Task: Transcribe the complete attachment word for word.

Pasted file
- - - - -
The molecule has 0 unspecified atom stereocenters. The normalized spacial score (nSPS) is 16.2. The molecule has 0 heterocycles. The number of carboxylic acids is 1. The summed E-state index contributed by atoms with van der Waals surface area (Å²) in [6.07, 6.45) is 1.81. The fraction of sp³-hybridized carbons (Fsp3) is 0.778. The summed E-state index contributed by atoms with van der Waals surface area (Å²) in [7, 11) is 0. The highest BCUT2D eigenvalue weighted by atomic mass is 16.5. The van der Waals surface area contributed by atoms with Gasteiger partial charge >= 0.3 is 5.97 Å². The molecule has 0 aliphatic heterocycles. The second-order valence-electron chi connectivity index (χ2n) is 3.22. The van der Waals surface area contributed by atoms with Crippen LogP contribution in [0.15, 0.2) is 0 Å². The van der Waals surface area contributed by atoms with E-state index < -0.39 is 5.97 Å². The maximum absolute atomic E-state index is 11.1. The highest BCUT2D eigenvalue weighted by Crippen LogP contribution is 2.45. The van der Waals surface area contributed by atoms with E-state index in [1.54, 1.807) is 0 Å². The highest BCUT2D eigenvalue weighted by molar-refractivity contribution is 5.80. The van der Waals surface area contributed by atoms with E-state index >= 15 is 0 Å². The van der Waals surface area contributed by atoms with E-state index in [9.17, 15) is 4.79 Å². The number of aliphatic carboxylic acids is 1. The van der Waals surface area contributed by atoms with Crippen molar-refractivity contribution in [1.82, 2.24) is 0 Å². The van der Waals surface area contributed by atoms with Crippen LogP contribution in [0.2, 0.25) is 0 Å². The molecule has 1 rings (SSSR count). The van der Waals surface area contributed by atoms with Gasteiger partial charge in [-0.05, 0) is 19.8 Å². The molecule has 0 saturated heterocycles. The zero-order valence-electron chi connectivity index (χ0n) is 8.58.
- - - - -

The molecule has 0 unspecified atom stereocenters. The normalized spacial score (nSPS) is 16.2. The molecule has 0 heterocycles. The number of carboxylic acids is 1. The summed E-state index contributed by atoms with van der Waals surface area (Å²) in [6.07, 6.45) is 1.81. The fraction of sp³-hybridized carbons (Fsp3) is 0.778. The summed E-state index contributed by atoms with van der Waals surface area (Å²) in [7, 11) is 0. The highest BCUT2D eigenvalue weighted by atomic mass is 16.5. The van der Waals surface area contributed by atoms with Gasteiger partial charge >= 0.3 is 5.97 Å². The molecule has 0 aliphatic heterocycles. The second-order valence-electron chi connectivity index (χ2n) is 3.22. The van der Waals surface area contributed by atoms with Crippen LogP contribution in [0.15, 0.2) is 0 Å². The van der Waals surface area contributed by atoms with E-state index < -0.39 is 5.97 Å². The maximum absolute atomic E-state index is 11.1. The highest BCUT2D eigenvalue weighted by Crippen LogP contribution is 2.45. The van der Waals surface area contributed by atoms with E-state index in [1.54, 1.807) is 0 Å². The highest BCUT2D eigenvalue weighted by molar-refractivity contribution is 5.80. The van der Waals surface area contributed by atoms with E-state index >= 15 is 0 Å². The van der Waals surface area contributed by atoms with E-state index in [9.17, 15) is 4.79 Å². The number of aliphatic carboxylic acids is 1. The van der Waals surface area contributed by atoms with Crippen molar-refractivity contribution in [1.82, 2.24) is 0 Å². The van der Waals surface area contributed by atoms with Crippen LogP contribution in [0.2, 0.25) is 0 Å². The molecule has 1 rings (SSSR count). The van der Waals surface area contributed by atoms with Gasteiger partial charge in [-0.05, 0) is 19.8 Å². The molecule has 0 saturated heterocycles. The zero-order valence-electron chi connectivity index (χ0n) is 8.58.